As the 20 home-lots began to be worked on, it must have been quite a surprise to find a small section of the town near Sanborn’s Hill to be already occupied. Charles McCoy was one of many Scots-Irish who arrived in Londonderry, New Hampshire. He had property in Chester, New Hampshire in the fall of 1728, which he sold, with wife Mary signing, June 30, 1730. Rev. Jonathan Curtis, who wrote the first history of Epsom in 1823, tells that they had a daughter Mary born while they were living in Epsom about 1731. She lived just short of age 100, and it is almost certain that Rev. Jonathan Curtis’ information was probably first hand from Mary herself as she lived another 5 years past the date of the Curtis history. In a document that survives at the New Hampshire State Archives is this note to Constable Paul Chapman from Epsom Selectmen dated June 26th 1733, which states in part, “Whereas Information is come to us that Mr. Charles McCoy hath come into our town of Epsom to settle with out our leave…to order you the constable to go and warn the sd Charles McCoy out of the town…in fourteen days” which was done the next day as the reply from Constable back to the Selectmen shows.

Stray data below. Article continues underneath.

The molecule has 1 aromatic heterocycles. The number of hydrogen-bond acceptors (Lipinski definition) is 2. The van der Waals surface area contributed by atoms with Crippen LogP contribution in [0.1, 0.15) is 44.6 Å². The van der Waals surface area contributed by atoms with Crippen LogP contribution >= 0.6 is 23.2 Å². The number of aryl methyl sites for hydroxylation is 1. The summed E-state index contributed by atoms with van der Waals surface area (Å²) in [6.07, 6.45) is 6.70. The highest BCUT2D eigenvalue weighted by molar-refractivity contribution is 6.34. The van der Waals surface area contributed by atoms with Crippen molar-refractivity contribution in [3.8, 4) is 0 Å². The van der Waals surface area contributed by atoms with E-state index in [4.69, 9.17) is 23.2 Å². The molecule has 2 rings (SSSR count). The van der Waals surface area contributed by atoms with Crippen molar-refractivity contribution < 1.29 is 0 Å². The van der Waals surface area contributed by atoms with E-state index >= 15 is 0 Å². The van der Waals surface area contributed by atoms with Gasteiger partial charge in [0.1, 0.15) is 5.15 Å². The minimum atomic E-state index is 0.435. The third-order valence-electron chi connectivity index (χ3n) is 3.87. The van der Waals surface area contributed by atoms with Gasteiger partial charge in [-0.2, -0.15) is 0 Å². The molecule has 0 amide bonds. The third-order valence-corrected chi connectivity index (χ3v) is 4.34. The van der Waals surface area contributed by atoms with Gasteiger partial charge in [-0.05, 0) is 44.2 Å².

The immediate outcome of this “warning out” is unknown, but was later resolved as he was still shown “of Epsom” by a deed dated October 29, 1735. He was later town constable for Epsom and held other offices, and his mark on Epsom history was far from over. Charles McCoy is credited with being the first settler in Epsom and it is likely he was. It would seem that Charles McCoy may not have been the only trespasser, as shown in the following note from a proprietors meeting Dec. 19, 1734 - “Dec. 19, 1734: Voted that where as Sundry Persons, whithout the Leave or License, got in upon Sundry tracts of Land within this town ship, and have committed Sundry Tresspases upon Sundry of the Propriat perticular shears, which may, if not Prosecuted, prove Detrymentell to the said town; and whereas it will be attended with some considerable charge to Prosecute on any one of them, which at Present would be to great Burthen for the Prosecutors; therefore voted that in case any of the Propts in whose Shear any trespass is committed will prosecute such trespassers in an action of trespass that it shall be at the charge of the Propriars in proportion to the Land or Shier each Propritor hath in sd town & the Select men for the time being are hereby impowered and Disired to furnish the prosecutor with money for that end.”